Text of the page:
The altarpiece above the altar, depicting Saint Eligius, is the work of the Cremasque painter Gian Giacomo Barbelli (Offanengo, 1604 – Calcinato, 1656) who made it in 1639 as you can read in the cartouche at the bottom right. On the sides of the entrance to the chapel there are six small canvases from the early eighteenth century, the work of the Veronese painter Giovanni Brunelli (Verona, 1644/46 – Crema, 1722). Starting from the top left, they represent: Saint Eligius consecrated bishop, Saint Eligius bishop frees a possessed person, Saint Eligius helps the poor.
On the right side, from above: Saint Eligius frees an innocent person condemned to hang, Saint Eligius assists a paralytic, Saint Eligius bishop frees a possessed woman.
The chapel was under the patronage of the blacksmiths’ fraglia of which Saint Eligius, as well as the goldsmiths and farriers, was the protector.
Chapel of the Perdono d’Assisi
In the sixteenth century this chapel was dedicated to the Twelve Apostles. In 1759 it changed dedication by request of the noble Pio Benvenuti and with the approval of Bishop Marcantonio Lombardi, to be entrusted to the “Consorzio del Perdono d’Assisi”. The altarpiece today is the work of the Cremasque painter Mauro Picenardi (Crema, 1735 – Bergamo, 1809) and was executed in 1788. On the left wall hangs a canvas depicting the Madonna and Child, Saint Andrew presenting the donor and Saint Antonio Abate. The author of this painting is unknown, nor is it known in which chapel he was originally located; instead, the date of execution is written: 1601. On the right wall hangs a painting depicting the Immaculate Conception recognizable by the presence of various iconographic attributes such as the moon under her feet, the crown of twelve stars above her head, the seven-headed dragon. The painting, which can be traced back to the end of the sixteenth century, is attributed to the painter Tommaso Pombioli (Crema, about 1579 – 1636) and its original location is unknown.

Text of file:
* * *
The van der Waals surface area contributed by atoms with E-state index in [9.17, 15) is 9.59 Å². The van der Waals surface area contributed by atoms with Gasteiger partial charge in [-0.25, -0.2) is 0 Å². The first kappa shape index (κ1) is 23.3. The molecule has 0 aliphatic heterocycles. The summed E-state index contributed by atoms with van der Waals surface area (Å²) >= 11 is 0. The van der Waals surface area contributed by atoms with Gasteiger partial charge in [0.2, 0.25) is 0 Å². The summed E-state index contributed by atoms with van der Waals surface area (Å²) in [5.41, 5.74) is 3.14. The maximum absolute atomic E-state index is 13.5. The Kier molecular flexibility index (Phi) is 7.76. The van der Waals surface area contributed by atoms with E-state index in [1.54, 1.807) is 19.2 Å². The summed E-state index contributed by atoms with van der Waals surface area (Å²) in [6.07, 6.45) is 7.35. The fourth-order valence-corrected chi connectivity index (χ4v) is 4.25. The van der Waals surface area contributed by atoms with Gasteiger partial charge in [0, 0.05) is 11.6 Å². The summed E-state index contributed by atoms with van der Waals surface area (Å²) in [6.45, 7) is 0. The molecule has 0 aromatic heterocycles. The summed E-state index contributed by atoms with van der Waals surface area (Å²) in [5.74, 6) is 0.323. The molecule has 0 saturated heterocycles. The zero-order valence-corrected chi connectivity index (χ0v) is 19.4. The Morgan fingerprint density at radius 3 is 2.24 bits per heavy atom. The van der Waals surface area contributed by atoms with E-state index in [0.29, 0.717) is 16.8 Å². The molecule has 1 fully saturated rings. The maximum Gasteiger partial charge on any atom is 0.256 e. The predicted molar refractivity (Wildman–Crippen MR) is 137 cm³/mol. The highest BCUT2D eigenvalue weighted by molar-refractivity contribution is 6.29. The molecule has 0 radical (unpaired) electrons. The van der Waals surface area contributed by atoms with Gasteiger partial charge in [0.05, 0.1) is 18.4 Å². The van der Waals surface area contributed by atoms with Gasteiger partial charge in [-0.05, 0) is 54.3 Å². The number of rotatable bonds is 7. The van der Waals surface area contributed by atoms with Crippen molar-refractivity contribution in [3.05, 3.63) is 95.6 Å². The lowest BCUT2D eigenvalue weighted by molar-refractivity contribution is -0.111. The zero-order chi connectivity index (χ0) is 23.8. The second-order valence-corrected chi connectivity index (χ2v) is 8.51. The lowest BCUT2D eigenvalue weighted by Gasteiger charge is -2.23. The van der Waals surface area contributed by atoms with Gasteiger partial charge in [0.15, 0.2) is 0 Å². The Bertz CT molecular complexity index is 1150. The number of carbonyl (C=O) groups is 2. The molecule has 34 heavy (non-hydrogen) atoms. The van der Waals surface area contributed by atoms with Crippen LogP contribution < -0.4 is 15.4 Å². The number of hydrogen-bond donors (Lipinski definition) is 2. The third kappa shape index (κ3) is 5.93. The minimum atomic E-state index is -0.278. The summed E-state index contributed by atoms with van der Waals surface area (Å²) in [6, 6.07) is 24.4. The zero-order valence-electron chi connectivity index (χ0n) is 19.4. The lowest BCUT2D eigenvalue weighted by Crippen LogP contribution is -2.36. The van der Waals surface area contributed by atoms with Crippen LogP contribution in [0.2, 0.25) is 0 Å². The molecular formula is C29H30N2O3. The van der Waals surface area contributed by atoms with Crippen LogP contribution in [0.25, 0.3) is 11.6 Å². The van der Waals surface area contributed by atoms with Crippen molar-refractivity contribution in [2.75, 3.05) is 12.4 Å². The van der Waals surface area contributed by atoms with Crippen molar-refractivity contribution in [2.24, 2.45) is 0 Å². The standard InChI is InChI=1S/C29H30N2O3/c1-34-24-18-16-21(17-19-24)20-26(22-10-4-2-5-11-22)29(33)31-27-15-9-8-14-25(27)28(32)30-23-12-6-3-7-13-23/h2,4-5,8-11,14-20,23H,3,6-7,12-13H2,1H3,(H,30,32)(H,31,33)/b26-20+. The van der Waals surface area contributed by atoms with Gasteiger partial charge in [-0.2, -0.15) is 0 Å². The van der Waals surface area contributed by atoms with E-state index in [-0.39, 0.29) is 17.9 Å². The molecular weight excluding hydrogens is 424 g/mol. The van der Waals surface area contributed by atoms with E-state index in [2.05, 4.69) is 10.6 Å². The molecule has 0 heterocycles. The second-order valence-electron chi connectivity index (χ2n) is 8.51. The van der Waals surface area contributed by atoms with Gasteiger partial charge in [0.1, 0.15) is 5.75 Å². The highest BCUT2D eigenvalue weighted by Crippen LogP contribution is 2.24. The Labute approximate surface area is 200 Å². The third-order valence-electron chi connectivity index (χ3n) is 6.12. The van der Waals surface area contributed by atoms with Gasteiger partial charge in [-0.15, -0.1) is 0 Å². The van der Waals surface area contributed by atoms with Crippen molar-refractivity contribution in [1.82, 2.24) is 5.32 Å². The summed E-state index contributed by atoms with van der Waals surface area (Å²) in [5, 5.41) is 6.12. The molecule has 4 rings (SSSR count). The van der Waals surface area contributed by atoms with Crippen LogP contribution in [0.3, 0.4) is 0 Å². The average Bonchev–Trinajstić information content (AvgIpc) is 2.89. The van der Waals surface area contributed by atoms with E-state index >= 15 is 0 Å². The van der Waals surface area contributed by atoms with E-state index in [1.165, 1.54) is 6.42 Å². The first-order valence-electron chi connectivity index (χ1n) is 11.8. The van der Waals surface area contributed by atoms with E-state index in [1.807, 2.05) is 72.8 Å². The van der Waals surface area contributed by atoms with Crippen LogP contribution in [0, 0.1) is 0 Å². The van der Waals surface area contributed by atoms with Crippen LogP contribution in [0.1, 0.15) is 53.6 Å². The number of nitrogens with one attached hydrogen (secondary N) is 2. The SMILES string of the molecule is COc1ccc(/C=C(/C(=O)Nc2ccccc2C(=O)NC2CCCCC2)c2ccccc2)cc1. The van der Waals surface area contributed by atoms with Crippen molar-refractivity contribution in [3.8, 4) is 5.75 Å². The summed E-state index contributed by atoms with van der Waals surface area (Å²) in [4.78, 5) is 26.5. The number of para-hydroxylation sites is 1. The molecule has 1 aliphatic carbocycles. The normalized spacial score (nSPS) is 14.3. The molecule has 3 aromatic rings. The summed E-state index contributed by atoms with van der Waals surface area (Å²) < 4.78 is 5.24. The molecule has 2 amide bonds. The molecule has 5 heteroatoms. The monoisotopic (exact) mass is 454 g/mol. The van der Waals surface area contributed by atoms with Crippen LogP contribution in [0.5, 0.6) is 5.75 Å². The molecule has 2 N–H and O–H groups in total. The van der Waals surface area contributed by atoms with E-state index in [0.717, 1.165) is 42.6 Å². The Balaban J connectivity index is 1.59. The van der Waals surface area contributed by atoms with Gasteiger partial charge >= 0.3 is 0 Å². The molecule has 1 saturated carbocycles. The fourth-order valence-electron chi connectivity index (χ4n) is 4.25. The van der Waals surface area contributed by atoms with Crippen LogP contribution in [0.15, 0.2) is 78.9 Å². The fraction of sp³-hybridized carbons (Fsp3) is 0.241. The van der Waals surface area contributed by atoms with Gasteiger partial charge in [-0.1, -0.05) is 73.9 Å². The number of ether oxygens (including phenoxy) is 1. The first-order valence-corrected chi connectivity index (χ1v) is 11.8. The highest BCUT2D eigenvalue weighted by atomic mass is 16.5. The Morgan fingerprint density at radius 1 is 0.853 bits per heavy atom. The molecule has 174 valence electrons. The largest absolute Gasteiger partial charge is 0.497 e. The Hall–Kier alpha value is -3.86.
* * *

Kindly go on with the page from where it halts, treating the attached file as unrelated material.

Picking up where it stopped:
Chapel of San Pietro in vincoli
Originally it was dedicated to St. Francis, later to the Japanese martyrs and finally in 1675 it became the patronage of the
guild of merchants that dedicated it to San Pietro in Vincoli. For the occasion the altarpiece that still stands on the altar was commissioned to the Cremasque painter Giovan Battista Lucini (Vaiano Cremasco, 1639 – Crema 1686). It depicts an angel who frees the apostle Peter from prison.
On the left wall hangs a late 16th century canvas depicting the Vocation of Saint Andrew, a work signed by the Brescia painter Pietro Marone (Brescia, 1548 – 1603). The provenance of this painting is unknown.
On the right wall there is a painting with the Crucifixion and a donor work from the end of the sixteenth century attributed to the Cremonese painter Aurelio Gatti (Cremona, 1556 – Piacenza, 1602). Perhaps this painting was originally located in the fifth chapel on the right which is dedicated to the Holy Crucifix.